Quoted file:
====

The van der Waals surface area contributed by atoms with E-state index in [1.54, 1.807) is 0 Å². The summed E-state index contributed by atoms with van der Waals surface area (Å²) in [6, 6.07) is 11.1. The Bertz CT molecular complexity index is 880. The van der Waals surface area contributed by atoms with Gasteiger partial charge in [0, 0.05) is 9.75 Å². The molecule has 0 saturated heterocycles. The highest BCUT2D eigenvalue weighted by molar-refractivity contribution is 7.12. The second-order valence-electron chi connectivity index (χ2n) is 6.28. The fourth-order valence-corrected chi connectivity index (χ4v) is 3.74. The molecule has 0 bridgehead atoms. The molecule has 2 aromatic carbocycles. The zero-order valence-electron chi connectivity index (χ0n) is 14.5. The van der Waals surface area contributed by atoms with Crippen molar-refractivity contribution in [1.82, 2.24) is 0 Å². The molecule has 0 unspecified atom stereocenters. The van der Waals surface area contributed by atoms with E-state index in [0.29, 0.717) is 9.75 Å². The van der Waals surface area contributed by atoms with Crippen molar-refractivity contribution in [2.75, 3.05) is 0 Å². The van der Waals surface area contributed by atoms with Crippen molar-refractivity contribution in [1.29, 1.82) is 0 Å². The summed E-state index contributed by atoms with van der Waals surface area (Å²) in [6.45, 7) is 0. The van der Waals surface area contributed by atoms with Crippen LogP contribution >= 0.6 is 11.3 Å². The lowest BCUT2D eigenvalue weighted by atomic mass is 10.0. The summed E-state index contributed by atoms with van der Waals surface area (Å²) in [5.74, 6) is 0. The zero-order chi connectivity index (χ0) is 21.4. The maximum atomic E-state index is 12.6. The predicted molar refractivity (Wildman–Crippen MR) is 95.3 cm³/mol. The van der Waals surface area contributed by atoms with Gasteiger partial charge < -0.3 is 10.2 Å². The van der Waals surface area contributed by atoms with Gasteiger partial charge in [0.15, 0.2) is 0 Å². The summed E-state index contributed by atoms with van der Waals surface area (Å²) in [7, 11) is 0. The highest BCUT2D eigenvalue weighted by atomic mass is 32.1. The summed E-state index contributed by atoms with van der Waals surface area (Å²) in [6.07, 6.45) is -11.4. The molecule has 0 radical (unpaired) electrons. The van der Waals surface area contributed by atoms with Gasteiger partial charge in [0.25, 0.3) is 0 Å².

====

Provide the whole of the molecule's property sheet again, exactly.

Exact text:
The van der Waals surface area contributed by atoms with E-state index in [1.54, 1.807) is 0 Å². The summed E-state index contributed by atoms with van der Waals surface area (Å²) in [6, 6.07) is 11.1. The Bertz CT molecular complexity index is 880. The van der Waals surface area contributed by atoms with Gasteiger partial charge in [0, 0.05) is 9.75 Å². The molecule has 0 saturated heterocycles. The highest BCUT2D eigenvalue weighted by molar-refractivity contribution is 7.12. The second-order valence-electron chi connectivity index (χ2n) is 6.28. The fourth-order valence-corrected chi connectivity index (χ4v) is 3.74. The molecule has 0 bridgehead atoms. The molecule has 2 aromatic carbocycles. The zero-order valence-electron chi connectivity index (χ0n) is 14.5. The van der Waals surface area contributed by atoms with Crippen molar-refractivity contribution in [1.82, 2.24) is 0 Å². The molecule has 0 unspecified atom stereocenters. The van der Waals surface area contributed by atoms with E-state index in [0.29, 0.717) is 9.75 Å². The van der Waals surface area contributed by atoms with Crippen molar-refractivity contribution in [2.75, 3.05) is 0 Å². The van der Waals surface area contributed by atoms with Crippen molar-refractivity contribution in [1.29, 1.82) is 0 Å². The summed E-state index contributed by atoms with van der Waals surface area (Å²) in [6.45, 7) is 0. The van der Waals surface area contributed by atoms with Crippen LogP contribution >= 0.6 is 11.3 Å². The lowest BCUT2D eigenvalue weighted by atomic mass is 10.0. The summed E-state index contributed by atoms with van der Waals surface area (Å²) in [5.74, 6) is 0. The zero-order chi connectivity index (χ0) is 21.4. The maximum atomic E-state index is 12.6. The predicted molar refractivity (Wildman–Crippen MR) is 95.3 cm³/mol. The van der Waals surface area contributed by atoms with Gasteiger partial charge < -0.3 is 10.2 Å². The van der Waals surface area contributed by atoms with Gasteiger partial charge in [0.15, 0.2) is 0 Å². The summed E-state index contributed by atoms with van der Waals surface area (Å²) in [7, 11) is 0. The highest BCUT2D eigenvalue weighted by atomic mass is 32.1. The summed E-state index contributed by atoms with van der Waals surface area (Å²) in [6.07, 6.45) is -11.4. The molecule has 0 radical (unpaired) electrons. The van der Waals surface area contributed by atoms with Gasteiger partial charge in [0.25, 0.3) is 0 Å².